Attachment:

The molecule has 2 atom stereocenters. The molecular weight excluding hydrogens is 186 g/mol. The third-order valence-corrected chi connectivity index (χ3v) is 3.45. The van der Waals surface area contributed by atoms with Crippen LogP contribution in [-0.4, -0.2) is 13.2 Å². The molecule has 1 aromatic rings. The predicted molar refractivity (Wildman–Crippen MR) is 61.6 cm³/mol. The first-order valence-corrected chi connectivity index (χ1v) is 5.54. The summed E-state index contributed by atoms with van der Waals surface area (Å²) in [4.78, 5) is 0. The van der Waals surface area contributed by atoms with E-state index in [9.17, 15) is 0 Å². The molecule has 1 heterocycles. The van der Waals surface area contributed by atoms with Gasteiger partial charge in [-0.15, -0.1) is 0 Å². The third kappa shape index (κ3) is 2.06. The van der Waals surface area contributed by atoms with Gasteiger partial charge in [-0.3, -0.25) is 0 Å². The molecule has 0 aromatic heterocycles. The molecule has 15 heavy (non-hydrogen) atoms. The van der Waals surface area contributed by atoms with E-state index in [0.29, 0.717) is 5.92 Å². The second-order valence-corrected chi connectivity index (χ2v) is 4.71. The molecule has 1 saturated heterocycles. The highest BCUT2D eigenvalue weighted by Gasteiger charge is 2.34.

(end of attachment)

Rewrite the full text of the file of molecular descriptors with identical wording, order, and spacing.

The molecule has 2 atom stereocenters. The molecular weight excluding hydrogens is 186 g/mol. The third-order valence-corrected chi connectivity index (χ3v) is 3.45. The van der Waals surface area contributed by atoms with Crippen LogP contribution in [-0.4, -0.2) is 13.2 Å². The molecule has 1 aromatic rings. The predicted molar refractivity (Wildman–Crippen MR) is 61.6 cm³/mol. The first-order valence-corrected chi connectivity index (χ1v) is 5.54. The summed E-state index contributed by atoms with van der Waals surface area (Å²) in [4.78, 5) is 0. The van der Waals surface area contributed by atoms with E-state index in [9.17, 15) is 0 Å². The molecule has 1 heterocycles. The van der Waals surface area contributed by atoms with Gasteiger partial charge in [-0.15, -0.1) is 0 Å². The third kappa shape index (κ3) is 2.06. The van der Waals surface area contributed by atoms with Gasteiger partial charge in [-0.3, -0.25) is 0 Å². The molecule has 0 aromatic heterocycles. The molecule has 15 heavy (non-hydrogen) atoms. The van der Waals surface area contributed by atoms with E-state index in [0.29, 0.717) is 5.92 Å². The second-order valence-corrected chi connectivity index (χ2v) is 4.71. The molecule has 1 saturated heterocycles. The highest BCUT2D eigenvalue weighted by Gasteiger charge is 2.34.